Whether it creeps up on you or you have forewarning, menopause is a fact of life.
Two of the most common complaints about menopause are hot flashes and night sweats. This uncomfortable symptom affects approximately three-quarters of all women in perimenopause (the time before actual menopause). Once a woman has reached menopause, she may continue to have hot flashes for 6 months to 5 years, and in some women, they may linger for 10 years or even longer, according to the North American Menopause Society (NAMS).
What is a hot flash?
A hot flash is a feeling of intense heat, not caused by external sources. Hot flashes can appear suddenly, or you may feel them coming on. You may experience:
- tingling in your fingers
- your heart beating faster than usual
- your skin feeling warm, suddenly
- your face getting red or flushed
- sweating, especially in the upper body
How long do hot flashes last?
Hot flashes often come on suddenly, but how long any single hot flash lasts will vary. Some hot flashes pass after a few seconds, while a long hot flash may go on for more than 10 minutes. On average, hot flashes last about four minutes.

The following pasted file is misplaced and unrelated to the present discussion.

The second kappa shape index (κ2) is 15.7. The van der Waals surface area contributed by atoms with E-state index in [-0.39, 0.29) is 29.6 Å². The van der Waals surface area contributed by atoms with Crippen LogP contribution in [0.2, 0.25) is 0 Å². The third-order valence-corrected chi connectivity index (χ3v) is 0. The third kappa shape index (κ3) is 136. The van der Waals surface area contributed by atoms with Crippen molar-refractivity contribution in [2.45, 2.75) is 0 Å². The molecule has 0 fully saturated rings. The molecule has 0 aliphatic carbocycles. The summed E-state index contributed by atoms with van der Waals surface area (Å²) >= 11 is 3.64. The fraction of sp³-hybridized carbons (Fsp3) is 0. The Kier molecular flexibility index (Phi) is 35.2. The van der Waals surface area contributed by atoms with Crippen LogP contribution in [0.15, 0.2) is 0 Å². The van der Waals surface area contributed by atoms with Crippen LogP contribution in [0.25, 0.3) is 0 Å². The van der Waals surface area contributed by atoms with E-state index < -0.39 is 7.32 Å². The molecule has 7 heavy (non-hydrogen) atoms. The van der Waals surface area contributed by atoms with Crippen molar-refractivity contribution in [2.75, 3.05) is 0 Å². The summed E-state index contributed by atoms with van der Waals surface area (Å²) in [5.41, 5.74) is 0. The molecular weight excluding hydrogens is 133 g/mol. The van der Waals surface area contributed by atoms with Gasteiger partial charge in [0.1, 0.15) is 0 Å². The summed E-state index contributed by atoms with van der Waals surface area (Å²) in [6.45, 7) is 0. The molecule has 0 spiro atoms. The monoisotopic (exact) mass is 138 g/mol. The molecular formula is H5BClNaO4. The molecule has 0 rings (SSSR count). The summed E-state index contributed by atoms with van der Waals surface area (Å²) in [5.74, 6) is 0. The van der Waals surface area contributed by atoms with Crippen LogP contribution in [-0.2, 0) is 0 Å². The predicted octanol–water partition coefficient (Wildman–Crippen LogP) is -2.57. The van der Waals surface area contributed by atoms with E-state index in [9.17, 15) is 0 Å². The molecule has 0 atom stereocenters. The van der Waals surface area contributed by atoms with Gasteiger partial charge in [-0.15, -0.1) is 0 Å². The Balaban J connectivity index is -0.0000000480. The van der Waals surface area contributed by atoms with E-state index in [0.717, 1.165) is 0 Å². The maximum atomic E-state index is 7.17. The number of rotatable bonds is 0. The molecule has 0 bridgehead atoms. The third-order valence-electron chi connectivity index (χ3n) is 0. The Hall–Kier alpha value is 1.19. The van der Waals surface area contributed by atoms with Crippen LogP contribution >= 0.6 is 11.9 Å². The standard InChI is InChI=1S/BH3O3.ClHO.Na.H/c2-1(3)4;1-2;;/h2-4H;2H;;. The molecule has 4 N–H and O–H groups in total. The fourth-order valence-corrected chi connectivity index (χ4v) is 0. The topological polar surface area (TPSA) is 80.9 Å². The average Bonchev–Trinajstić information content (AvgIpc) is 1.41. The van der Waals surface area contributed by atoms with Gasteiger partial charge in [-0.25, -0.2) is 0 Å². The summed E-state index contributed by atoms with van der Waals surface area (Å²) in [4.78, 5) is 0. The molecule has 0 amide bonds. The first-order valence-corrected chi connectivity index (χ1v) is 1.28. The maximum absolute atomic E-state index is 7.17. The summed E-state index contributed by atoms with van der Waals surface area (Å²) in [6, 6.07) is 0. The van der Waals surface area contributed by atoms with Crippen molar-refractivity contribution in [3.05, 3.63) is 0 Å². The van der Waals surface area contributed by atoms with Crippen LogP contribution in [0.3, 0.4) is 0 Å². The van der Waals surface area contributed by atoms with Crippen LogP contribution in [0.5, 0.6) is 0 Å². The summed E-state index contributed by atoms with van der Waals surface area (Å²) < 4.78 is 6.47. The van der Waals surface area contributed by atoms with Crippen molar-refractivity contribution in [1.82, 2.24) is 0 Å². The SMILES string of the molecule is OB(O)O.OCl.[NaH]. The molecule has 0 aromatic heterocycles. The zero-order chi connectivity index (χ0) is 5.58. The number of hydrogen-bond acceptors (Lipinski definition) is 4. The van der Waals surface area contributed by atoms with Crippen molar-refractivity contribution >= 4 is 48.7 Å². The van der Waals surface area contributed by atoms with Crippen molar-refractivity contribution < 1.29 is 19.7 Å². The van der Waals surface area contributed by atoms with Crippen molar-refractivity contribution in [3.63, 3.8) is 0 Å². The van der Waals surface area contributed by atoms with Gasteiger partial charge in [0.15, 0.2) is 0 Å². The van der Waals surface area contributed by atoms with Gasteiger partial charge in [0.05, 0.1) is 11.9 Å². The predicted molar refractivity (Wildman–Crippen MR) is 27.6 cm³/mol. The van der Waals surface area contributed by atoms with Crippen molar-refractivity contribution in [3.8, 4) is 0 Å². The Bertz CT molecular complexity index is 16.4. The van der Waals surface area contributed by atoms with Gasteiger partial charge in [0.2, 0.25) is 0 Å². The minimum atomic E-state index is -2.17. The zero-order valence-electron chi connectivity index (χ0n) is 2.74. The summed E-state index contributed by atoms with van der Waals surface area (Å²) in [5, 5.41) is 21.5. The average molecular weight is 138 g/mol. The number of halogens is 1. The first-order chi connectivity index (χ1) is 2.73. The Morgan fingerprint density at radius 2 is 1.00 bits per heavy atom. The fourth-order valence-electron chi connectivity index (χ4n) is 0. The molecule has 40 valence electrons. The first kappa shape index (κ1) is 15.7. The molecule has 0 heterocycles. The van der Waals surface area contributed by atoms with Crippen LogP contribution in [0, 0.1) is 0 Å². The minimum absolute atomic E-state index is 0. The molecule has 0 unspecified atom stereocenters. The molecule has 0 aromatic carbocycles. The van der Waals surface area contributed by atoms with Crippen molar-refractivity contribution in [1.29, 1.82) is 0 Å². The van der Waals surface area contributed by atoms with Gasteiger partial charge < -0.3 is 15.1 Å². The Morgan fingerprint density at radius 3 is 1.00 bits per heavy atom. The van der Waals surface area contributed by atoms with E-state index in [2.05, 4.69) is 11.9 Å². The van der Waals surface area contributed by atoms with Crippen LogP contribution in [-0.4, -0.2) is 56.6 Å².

The frequency of hot flashes also varies. Some women experience a few hot flashes per week, while others may have several an hour. Depending where you are in perimenopause, that can change. There are a range of treatments and lifestyle changes that may help lessen the symptoms and frequency of your hot flashes.
What causes hot flashes?
It’s not exactly clear what causes hot flashes. Multiple studies are attempting to understand them. There is clear evidence that hot flashes result from hormonal changes in the body. Their connection to other health problems, such as diabetes, is also being studied. Obesity and metabolic syndrome are thought to increase the incidence of hot flashes. Some women barely notice hot flashes or consider them a minor annoyance. For others, the intensity may affect their quality of life in a rather negative way.
Hot flash triggers
Each woman’s triggers for hot flashes may be a little different, but some common ones include:
- drinking alcohol
- consuming products with caffeine
- eating spicy foods
- being in a hot room
- feeling stressed or anxious
- wearing tight clothing
- smoking or being exposed to cigarette smoke
- bending over
You may want to start keeping a journal about your symptoms. Write down what you were doing, eating, drinking, feeling, or wearing when each hot flash began. After several weeks, you may begin to see a pattern that can help you avoid specific triggers.
Preventing hot flashes